The first thing I noticed about Marlon Williams' show at Auckland Town Hall on Saturday night was that about half the audience looked old enough to be his grandparents.
I don't, I hasten to add, mean that in a bad way. But it was striking that a 27 year-old artist can fill the Town Hall twice with people who were three or four decades into the journey when he was born.
Sure, he has that choir-schooled voice and he could make a career out of crooning through church tours. But what struck me about the show is the extent to which he didn't do that.
One moment his band the Yarra Benders were sounding like the Bad Seeds and the next he was offering some stage banter about not understanding trap music ("I don't know how to behave!") that soared majestically over the heads of most of those present. It was surprising, funny, and at times pleasingly weird.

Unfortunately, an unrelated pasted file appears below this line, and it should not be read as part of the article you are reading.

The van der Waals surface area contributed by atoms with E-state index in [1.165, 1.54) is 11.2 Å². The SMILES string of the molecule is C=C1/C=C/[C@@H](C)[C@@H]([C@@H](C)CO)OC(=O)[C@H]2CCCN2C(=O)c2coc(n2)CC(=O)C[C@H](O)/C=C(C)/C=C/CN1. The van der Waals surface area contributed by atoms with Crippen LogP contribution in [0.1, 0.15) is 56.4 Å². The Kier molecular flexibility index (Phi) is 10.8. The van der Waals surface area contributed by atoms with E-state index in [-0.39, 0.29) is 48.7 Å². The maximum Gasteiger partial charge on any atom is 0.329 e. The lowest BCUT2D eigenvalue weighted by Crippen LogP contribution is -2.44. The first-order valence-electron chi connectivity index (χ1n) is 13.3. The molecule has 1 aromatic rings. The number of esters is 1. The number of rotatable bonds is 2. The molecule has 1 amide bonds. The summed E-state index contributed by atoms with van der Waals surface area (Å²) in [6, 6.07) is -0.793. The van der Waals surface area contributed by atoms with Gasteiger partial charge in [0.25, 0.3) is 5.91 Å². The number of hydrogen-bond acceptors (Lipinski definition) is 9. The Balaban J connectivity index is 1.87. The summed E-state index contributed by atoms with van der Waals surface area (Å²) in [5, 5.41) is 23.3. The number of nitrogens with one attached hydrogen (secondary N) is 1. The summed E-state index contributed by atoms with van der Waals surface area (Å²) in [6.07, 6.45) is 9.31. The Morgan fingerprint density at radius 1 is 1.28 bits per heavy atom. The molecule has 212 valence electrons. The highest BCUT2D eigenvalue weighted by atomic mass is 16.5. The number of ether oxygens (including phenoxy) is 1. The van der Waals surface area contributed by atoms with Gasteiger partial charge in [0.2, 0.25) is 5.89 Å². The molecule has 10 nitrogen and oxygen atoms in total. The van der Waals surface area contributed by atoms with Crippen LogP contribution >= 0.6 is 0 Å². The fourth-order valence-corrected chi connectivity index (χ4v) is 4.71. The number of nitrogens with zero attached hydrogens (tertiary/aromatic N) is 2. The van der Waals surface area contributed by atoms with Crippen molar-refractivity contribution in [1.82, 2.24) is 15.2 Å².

There were quirky cover versions – Yoko Ono's 'Nobody Sees Me Like You Do' and Barry Gibb's 'Carried Away', which, Williams explained with a nerdy delight, had been rejected by Barbara Streisand for her chart-topping album with Gibb, Guilty – and towards the end of the show, there was this.
Amazing. And not long after, he and his band were embracing onstage to celebrate the final concert of a 67-date international tour.
It wasn't the only good music of the night. Julia Deans has been playing support on the New Zealand tour and for the two Auckland dates she supplemented her live band with her friends and fellow singers Celia Church and Anna Coddington, who stood alongside her at the front of the stage for about half the set. It was a band put together to play songs from her new album We Light Fire, but it also found fresh ways through her debut, Modern Fables: 'A New Dialogue' seemed to take flight with those three voices aboard.